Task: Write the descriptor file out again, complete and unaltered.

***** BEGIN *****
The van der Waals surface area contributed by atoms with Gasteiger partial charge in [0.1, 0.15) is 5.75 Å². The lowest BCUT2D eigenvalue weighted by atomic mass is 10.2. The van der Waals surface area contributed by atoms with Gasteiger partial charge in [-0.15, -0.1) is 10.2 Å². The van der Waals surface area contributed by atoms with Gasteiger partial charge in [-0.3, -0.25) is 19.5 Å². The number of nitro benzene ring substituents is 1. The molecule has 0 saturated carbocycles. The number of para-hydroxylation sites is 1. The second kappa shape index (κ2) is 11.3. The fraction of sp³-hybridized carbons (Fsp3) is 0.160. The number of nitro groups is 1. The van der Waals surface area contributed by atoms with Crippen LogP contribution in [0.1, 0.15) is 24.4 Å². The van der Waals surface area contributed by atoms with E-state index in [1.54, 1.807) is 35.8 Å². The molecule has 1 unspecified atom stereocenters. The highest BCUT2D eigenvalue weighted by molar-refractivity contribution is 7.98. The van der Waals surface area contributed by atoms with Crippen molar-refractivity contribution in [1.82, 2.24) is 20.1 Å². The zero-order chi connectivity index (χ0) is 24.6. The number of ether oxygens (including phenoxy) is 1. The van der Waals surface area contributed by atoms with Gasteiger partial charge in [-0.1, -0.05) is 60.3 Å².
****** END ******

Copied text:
The van der Waals surface area contributed by atoms with Gasteiger partial charge in [0.1, 0.15) is 5.75 Å². The lowest BCUT2D eigenvalue weighted by atomic mass is 10.2. The van der Waals surface area contributed by atoms with Gasteiger partial charge in [-0.15, -0.1) is 10.2 Å². The van der Waals surface area contributed by atoms with Gasteiger partial charge in [-0.3, -0.25) is 19.5 Å². The number of nitro benzene ring substituents is 1. The molecule has 0 saturated carbocycles. The number of para-hydroxylation sites is 1. The second kappa shape index (κ2) is 11.3. The fraction of sp³-hybridized carbons (Fsp3) is 0.160. The number of nitro groups is 1. The van der Waals surface area contributed by atoms with Crippen LogP contribution in [0.1, 0.15) is 24.4 Å². The van der Waals surface area contributed by atoms with E-state index in [1.54, 1.807) is 35.8 Å². The molecule has 1 unspecified atom stereocenters. The highest BCUT2D eigenvalue weighted by molar-refractivity contribution is 7.98. The van der Waals surface area contributed by atoms with Crippen molar-refractivity contribution in [1.82, 2.24) is 20.1 Å². The zero-order chi connectivity index (χ0) is 24.6. The number of ether oxygens (including phenoxy) is 1. The van der Waals surface area contributed by atoms with Gasteiger partial charge in [-0.1, -0.05) is 60.3 Å².